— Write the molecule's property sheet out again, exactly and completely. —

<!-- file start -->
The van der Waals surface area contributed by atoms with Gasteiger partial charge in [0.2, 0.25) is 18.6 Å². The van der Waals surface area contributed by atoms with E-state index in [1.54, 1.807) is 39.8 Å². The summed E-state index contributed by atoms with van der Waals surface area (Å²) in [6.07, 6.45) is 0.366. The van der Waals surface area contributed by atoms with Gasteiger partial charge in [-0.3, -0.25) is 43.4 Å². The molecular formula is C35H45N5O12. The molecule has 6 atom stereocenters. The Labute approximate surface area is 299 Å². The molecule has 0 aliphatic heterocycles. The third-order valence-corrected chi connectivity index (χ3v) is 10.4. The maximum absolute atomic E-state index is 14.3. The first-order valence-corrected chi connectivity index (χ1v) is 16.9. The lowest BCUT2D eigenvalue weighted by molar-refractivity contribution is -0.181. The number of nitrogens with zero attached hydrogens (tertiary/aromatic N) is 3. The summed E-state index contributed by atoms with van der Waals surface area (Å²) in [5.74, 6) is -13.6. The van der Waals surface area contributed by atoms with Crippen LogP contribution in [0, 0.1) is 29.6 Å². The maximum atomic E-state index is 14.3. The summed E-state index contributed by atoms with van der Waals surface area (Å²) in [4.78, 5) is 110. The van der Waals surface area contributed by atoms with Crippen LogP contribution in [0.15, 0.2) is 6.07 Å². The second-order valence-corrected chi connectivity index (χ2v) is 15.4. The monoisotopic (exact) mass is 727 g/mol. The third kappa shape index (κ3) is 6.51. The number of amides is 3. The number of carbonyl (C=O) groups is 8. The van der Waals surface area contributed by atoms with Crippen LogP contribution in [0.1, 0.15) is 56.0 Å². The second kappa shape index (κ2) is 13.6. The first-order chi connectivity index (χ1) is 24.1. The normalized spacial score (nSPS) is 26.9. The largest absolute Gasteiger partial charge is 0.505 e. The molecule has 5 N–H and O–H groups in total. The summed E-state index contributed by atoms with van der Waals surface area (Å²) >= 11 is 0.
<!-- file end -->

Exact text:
The van der Waals surface area contributed by atoms with Gasteiger partial charge in [0.2, 0.25) is 18.6 Å². The van der Waals surface area contributed by atoms with E-state index in [1.54, 1.807) is 39.8 Å². The summed E-state index contributed by atoms with van der Waals surface area (Å²) in [6.07, 6.45) is 0.366. The van der Waals surface area contributed by atoms with Gasteiger partial charge in [-0.3, -0.25) is 43.4 Å². The molecular formula is C35H45N5O12. The molecule has 6 atom stereocenters. The Labute approximate surface area is 299 Å². The molecule has 0 aliphatic heterocycles. The third-order valence-corrected chi connectivity index (χ3v) is 10.4. The maximum absolute atomic E-state index is 14.3. The first-order valence-corrected chi connectivity index (χ1v) is 16.9. The lowest BCUT2D eigenvalue weighted by molar-refractivity contribution is -0.181. The number of nitrogens with zero attached hydrogens (tertiary/aromatic N) is 3. The summed E-state index contributed by atoms with van der Waals surface area (Å²) in [5.74, 6) is -13.6. The van der Waals surface area contributed by atoms with Crippen LogP contribution in [0, 0.1) is 29.6 Å². The maximum atomic E-state index is 14.3. The summed E-state index contributed by atoms with van der Waals surface area (Å²) in [4.78, 5) is 110. The van der Waals surface area contributed by atoms with Crippen LogP contribution in [0.15, 0.2) is 6.07 Å². The second-order valence-corrected chi connectivity index (χ2v) is 15.4. The monoisotopic (exact) mass is 727 g/mol. The third kappa shape index (κ3) is 6.51. The number of amides is 3. The number of carbonyl (C=O) groups is 8. The van der Waals surface area contributed by atoms with Crippen LogP contribution in [0.1, 0.15) is 56.0 Å². The second kappa shape index (κ2) is 13.6. The first-order chi connectivity index (χ1) is 24.1. The normalized spacial score (nSPS) is 26.9. The largest absolute Gasteiger partial charge is 0.505 e. The molecule has 5 N–H and O–H groups in total. The summed E-state index contributed by atoms with van der Waals surface area (Å²) >= 11 is 0.